The Best Types of Mulch for Your Vegetable Garden

Kathryn Pomroy
Written by Kathryn Pomroy
Updated July 13, 2021
woman gardening vegetable garden mulch
Matt Porteous/DigitalVision via Getty Images

The right mulch for your vegetable garden can make the difference between a bountiful harvest and a weed patch

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If you started your vegetable garden with unbounded promise and enthusiasm, only to find yourself spending your Saturday afternoons pulling weeds, you might be missing a critical veggie garden component: mulch. But to keep weeds at bay and your soil consistently moist, you don’t want just any mulch. Learn the best types of mulch for juicy tomatoes, crunchy green beans, and more.

What is Mulch?

Mulch is any material you apply to the top of your garden’s soil to put a damper on stubborn weeds, keep your soil moist and cool, prevent runoff, protect delicate roots, and give your otherwise not-so-attractive veggie plot an instant makeover.

When Is the Best Time to Mulch?

It’s best to mulch your vegetable garden twice a year—in the spring and again mid-season to keep your garden looking its best. Before you run to the garden center, calculate how much mulch you need so you don’t lug home extra bags.

Leaves

You can use all of those leaves lying around your lawn as a garden mulch. However, you’ll want to make sure they’re shredded, or they may keep water from passing through into your soil. You have to rake your leaves anyway, so why not turn them into nutrient-rich mulch?

Grass Clippings

Grass clippings are easy to come by. Just fill the bag on your lawn mower and empty the leaves into your garden. Grass clippings are also great for keeping weeds down, and they break down and provide nutrients more readily than many other types of mulch.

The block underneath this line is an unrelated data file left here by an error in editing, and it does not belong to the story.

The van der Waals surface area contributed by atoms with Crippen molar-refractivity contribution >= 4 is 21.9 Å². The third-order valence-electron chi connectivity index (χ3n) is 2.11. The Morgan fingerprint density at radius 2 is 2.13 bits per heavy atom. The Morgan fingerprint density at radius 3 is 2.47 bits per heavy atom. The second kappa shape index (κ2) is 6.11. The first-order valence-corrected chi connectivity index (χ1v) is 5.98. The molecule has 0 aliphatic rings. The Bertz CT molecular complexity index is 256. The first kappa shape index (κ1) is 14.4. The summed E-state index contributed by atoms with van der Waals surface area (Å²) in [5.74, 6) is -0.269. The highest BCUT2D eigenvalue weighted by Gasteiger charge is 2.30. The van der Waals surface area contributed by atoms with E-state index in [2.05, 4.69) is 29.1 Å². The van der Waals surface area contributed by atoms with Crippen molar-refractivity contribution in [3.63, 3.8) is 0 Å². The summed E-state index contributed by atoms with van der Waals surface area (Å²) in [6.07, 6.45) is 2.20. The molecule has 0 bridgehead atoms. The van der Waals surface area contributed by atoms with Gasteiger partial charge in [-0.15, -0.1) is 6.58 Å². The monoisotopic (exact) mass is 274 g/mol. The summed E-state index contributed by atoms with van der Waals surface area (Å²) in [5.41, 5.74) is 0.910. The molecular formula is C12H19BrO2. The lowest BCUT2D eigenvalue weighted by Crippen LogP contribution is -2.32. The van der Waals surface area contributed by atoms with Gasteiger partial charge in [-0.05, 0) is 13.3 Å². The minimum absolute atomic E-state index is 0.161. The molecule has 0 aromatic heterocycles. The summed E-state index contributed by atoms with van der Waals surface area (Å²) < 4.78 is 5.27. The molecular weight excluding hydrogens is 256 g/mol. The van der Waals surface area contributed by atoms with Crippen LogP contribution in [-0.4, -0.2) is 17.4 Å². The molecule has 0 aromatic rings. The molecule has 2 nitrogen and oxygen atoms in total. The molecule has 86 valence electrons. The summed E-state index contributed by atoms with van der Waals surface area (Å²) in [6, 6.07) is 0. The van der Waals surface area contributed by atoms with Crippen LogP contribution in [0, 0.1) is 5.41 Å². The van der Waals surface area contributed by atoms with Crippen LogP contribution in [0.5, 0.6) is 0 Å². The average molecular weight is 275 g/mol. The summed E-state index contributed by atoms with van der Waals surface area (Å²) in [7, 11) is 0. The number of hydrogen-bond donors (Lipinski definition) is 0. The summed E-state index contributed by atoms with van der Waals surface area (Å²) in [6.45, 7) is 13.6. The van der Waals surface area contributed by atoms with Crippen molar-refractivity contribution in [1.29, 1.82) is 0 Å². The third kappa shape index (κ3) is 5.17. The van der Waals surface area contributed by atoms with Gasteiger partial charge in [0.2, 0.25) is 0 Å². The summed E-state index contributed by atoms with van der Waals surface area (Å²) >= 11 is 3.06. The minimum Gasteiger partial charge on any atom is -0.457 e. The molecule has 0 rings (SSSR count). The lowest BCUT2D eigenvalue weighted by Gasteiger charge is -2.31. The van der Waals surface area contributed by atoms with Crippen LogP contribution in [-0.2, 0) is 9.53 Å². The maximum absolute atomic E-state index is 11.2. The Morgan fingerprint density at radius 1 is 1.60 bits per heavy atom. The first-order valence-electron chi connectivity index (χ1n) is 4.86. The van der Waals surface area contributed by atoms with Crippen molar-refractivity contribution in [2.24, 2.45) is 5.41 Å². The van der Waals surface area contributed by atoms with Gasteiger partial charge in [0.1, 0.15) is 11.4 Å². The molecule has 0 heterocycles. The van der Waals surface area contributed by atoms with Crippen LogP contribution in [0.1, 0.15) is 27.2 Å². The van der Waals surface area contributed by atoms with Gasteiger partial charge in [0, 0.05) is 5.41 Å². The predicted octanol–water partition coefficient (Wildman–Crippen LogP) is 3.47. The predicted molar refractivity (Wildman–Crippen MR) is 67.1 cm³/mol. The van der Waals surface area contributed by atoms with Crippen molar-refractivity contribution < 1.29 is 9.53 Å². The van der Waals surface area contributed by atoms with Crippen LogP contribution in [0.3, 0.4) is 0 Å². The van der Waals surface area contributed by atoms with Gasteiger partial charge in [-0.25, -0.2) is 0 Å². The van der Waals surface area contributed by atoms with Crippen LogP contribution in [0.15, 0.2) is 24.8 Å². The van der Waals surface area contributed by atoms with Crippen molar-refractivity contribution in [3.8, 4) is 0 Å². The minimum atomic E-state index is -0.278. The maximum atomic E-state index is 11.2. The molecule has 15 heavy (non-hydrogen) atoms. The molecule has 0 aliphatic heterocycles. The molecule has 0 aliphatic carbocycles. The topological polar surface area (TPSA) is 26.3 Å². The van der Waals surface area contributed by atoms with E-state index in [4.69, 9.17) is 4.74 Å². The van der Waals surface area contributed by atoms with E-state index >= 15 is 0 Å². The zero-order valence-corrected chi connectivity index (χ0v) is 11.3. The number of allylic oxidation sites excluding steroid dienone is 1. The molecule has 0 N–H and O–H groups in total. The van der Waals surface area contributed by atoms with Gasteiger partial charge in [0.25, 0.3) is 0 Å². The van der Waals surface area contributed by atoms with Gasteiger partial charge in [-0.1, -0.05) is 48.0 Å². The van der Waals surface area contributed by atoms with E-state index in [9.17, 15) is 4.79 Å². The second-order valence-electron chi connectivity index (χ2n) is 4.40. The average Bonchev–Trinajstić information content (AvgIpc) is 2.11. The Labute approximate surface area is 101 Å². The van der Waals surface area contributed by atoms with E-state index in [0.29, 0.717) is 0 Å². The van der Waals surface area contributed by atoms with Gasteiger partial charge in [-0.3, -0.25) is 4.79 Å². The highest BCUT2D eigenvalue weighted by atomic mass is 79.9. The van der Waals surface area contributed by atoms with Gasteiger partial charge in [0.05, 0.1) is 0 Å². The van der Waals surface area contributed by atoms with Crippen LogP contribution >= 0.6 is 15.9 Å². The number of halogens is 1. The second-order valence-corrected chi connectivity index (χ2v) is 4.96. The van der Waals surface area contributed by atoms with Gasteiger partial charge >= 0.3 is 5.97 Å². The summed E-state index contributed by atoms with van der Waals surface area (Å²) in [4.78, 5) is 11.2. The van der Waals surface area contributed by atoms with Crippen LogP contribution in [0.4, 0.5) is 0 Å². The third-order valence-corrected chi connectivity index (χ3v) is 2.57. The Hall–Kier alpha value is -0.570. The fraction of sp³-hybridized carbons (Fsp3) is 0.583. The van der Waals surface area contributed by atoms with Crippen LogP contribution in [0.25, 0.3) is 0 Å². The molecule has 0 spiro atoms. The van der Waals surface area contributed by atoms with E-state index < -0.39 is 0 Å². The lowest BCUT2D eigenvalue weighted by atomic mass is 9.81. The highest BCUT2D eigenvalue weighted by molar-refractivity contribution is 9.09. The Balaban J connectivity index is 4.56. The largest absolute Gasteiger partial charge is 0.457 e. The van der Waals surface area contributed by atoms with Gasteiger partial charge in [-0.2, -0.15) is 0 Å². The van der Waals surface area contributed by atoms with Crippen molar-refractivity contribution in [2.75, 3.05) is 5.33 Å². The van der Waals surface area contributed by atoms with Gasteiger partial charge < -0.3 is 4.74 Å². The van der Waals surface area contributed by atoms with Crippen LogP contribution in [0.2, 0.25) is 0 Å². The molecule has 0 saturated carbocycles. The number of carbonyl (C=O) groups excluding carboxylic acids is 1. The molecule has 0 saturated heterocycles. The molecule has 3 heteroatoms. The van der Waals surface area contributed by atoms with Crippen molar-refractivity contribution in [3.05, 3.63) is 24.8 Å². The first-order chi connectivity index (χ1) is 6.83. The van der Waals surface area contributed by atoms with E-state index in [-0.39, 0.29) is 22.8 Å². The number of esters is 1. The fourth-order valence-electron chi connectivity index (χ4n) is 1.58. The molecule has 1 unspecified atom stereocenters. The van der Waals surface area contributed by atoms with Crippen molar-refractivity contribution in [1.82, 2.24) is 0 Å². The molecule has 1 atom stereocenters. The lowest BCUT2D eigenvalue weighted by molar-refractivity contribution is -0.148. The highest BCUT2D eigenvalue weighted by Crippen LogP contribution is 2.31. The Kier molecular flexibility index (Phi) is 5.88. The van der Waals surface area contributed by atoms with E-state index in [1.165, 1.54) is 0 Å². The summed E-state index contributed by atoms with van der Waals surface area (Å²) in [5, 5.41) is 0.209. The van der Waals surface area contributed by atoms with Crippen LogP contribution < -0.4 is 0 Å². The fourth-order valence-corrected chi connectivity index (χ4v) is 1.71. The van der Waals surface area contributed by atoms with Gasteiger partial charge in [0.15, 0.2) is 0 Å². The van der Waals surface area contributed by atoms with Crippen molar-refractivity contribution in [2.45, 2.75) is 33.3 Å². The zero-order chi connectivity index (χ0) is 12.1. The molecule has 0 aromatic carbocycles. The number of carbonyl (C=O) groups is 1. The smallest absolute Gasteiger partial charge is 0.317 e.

However, you shouldn’t apply grass clippings that have been recently treated with pesticides, which can harm your plants, or fertilizer, as the amount of nitrogen in grass fertilizer is too high for most produce. Finally, note that any weeds that were in your lawn will make their way into your garden.

Bark or Wood Chips

Shredded bark can be one of the most attractive mulches for your garden. Because you would rather spend time enjoying your vegetable garden, you’ll be glad to know that you won’t have to mulch as often when you use bark, as it breaks down more slowly than other mulches. 

Keep in mind that bark runs on the acidic side, which can impact sandy soil in a good way but can also cause damage to roots if the pH is too high.

Hay or Straw

Both hay and straw break down quite quickly. Besides, hay and straw exude a sweet, earthy smell after a noonday rain. Just make sure your hay or straw hasn’t been sprayed with pesticides before laying it around your plants. It can cause problems for your veggies.

Cardboard

You may be surprised to know that cardboard makes an excellent mulch for your vegetable garden. Your HOA might not love the look of it, but it’s a great way to give new life to all those Amazon Prime boxes. It also can add nutrients to the soil and suppress weeds. 

As good as it is, cardboard needs to be wet before laying it around your vegetable plants. It will quicken decomposition while also preventing it from blowing into your neighbor’s yard.

Landscape Fabric

Unlike some other inorganic mulches, landscape fabric allows water to pass through without lifting or removing it altogether when you water. It also doesn’t contain any potentially harmful chemicals that may leach into the soil, like rubber mulch. However, make sure the fabric’s weave is tight because anything too loose will let the sun through, allowing weeds to pop up.

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